8. FLSA Civil Penalties Increase – Again
For the second time in under a year, the USDOL published increases in the civil money penalties it can impose for certain violations of the FLSA and accompanying regulations. The agency announced that it will apply the changes to penalties assessed after January 13, 2017 for predicate violations that occurred after November 2, 2015 (read more here).
9. Federal Contractors Ordered To Provide Privacy Training
Effective January 19, federal contractors will need to comply with privacy training rules intended to ensure that their workforces protect personally identifiable information. Federal contractors will need to follow a five-step plan to comply with the new rules issued by the Department of Defense, General Services Administration, and National Aeronautics and Space Administration (read more here).
10. Kentucky Becomes 27th Right-To-Work State
On January 9, Kentucky Governor Matt Bevin signed into law a bill that made Kentucky a right-to-work state. The law took effect immediately. Employers in the state should familiarize themselves with this significant new development, as it could have an impact on your workplace (read more here).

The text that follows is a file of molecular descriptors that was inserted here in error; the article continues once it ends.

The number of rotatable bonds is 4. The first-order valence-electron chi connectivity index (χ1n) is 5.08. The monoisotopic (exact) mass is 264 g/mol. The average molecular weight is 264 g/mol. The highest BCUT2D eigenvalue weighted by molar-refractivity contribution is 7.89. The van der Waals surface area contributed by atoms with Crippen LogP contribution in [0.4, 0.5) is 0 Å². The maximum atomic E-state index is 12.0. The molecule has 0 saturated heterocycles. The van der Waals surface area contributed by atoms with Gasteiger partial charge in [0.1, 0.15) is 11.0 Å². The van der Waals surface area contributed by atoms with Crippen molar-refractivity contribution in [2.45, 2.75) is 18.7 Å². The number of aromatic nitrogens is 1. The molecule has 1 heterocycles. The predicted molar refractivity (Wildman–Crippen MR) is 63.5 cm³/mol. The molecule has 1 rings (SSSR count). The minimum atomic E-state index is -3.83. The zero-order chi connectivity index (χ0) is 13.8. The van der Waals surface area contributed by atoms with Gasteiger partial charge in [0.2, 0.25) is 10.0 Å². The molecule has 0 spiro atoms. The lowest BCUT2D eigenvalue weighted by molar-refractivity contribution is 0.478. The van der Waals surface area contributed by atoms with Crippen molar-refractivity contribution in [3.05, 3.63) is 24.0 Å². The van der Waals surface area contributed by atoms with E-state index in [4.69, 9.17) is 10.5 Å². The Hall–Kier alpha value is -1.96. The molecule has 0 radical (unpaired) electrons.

11. West Coast Auto Dealers Dealt Another Loss In Service Advisor Exemption Battle
In a disappointing but perhaps unsurprising decision, the 9th Circuit Court of Appeals once again ruled on January 9 that service advisors employed by automobile dealerships do not qualify for the Section 13(b)(10)(A) overtime exemption under the FLSA (read more here).
12. Court Denies Seizure Remedy In Trade Secrets Act Case
The new Defend Trade Secrets Act (DTSA), enacted last year, allows a court to order the physical seizure of property in “extraordinary circumstances” to prevent the dissemination of trade secrets. On January 6, a federal court ruled on this provision of the DTSA in one of the nation’s first rulings on the matter, denying an employer’s request to have a company-issued laptop, mobile phone, and company emails seized from two defecting employees. Although the employer did not obtain the relief sought, the decision remains instructive regarding the high burden necessary to obtain a seizure order (read more here).